Python 3k

Will panda3d work with the Python 3k release?
Anyway, when it should be released the next panda3d version?!

Thanks in advance…

No, panda runs currently with Python 2.5.
There are multiple threads about it you would have found if you searched:
discourse.panda3d.org/viewtopic.php?t=5355
discourse.panda3d.org/viewtopic.php?t=4994

The upcoming Panda3D release, 1.6.0, will probably be released within a few months. It won’t support Py3K either, though, for lots of reasons (see posts above)

Sorry, I’ve looked for “Python 3k” “Python 3000” and “Python3k” with no results… maybe I wrote it in a wrong way…

Thank you very much!

Python 3.0 support may be a long term issue, but python 2.6 support should be considered sooner rather than later. The python 2.5 build on windows is largely dependent on VS2003 with no real support for building in later releases. This has resulted in builds for extensions that will work in anything but VS2003 very difficult.

I know there are a lot of Linux people who don’t care one way or the other about issues on the Windows side, but this one is pretty hairy. You can quickly get into a DLL hell scenario if your project has C extensions that have to be built for python.

Falling behind the curve means falling behind all the way down the tool chain, and getting up to date will never get any easier. As a result, the arguments for not updating python will never change. Meaning, you are either committing to sticking to 2.5 for the life of Panda, or those arguments are not really valid. Python is a big enough project dependency that it really deserves to be treated with priority.

Switching to python 2.6 is not a bad idea, but I’m afraid it will be somewhat of a big step (that will also cause some confusion, as with the 2.4>2.5 switch.)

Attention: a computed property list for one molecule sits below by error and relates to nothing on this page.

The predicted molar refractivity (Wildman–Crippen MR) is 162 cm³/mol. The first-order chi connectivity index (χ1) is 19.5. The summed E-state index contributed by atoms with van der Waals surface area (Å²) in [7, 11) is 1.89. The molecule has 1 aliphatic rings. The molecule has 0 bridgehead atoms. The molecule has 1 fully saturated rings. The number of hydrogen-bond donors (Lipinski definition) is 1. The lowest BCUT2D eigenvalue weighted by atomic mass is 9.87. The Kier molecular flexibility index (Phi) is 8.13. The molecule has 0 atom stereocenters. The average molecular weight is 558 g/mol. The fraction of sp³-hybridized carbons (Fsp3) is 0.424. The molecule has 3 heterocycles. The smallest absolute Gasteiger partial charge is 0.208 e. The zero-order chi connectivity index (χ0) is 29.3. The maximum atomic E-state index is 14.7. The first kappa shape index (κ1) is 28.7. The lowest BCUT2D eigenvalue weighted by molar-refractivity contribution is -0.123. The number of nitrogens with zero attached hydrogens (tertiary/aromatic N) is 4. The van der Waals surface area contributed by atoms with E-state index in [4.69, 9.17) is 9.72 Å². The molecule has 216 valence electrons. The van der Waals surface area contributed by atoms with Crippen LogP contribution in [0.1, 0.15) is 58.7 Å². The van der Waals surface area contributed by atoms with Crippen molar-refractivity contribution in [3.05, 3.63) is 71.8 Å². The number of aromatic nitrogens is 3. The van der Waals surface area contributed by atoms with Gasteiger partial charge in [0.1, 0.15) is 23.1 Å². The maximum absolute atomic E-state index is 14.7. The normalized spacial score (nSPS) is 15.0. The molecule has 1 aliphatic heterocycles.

Currently, the Linux packages are built against whatever the distros define as default version of Python, and this is still 2.5 in most cases. Once new versions of these distros are released that have 2.6 as default version, we would certainly build Panda against those versions.
On Windows, it’s a lot more difficult, since it requires to replace Panda’s shipped version of Python. We should definitely consider it, however, when 2.6 becomes the industry standard.

The problem here is also that python goes on to break external libraries retrocompatibility every new release…
Yet moving c++ interface programming language from python to other scripting languages (Lua?) is not a viable solution right now…

And about the linux-Windows side… I’ve been using both of them together for two years, and I must say that windows has sometimes a better library management… 'cause linux simply refuse to understand that it should be possible to have two versions of the very same library…
So the problem is here and IMHO poses a great question: what’s the panda future if its target is users that can simply use it out-of-the-box?

Perhaps I am showing my ignorance of panda here, but that risk aside… Is it possible to have Python fully embedded in Panda3d so that it does not matter what Python is installed on the system?

That’s what it is right now, on Windows. Panda ships with its own version of Python. You shouldn’t have your own copy of Python installed.

That’s what’s a problem to most people: they have a downloaded copy of Python installed on their machine, which will then conflict with Panda3D’s python installation. That’s where ppython kicks in: its an easy way to make sure you’re using Panda’s copy of python.

I’ve also noticed that sometimes Linux itself is not very kind about python <-> panda3d connection (maybe it depends from the linux distribution used)…
Is there really a so big difference between python releases?
I mean, take java or c#, every new release is not going to break every single line coded against other external dependencies…

There are benefits in it, too. Since java releases have to be binary-compatible with each other, they can’t replace a module for a more efficient one, or stuff like that. Instead, they have to make a separate module for it. Where it gets hoggy, big and heavy.

We’ll find soon that managed code and assembly are the solution for python… :laughing: :laughing: :laughing:

/me stabs eliaballade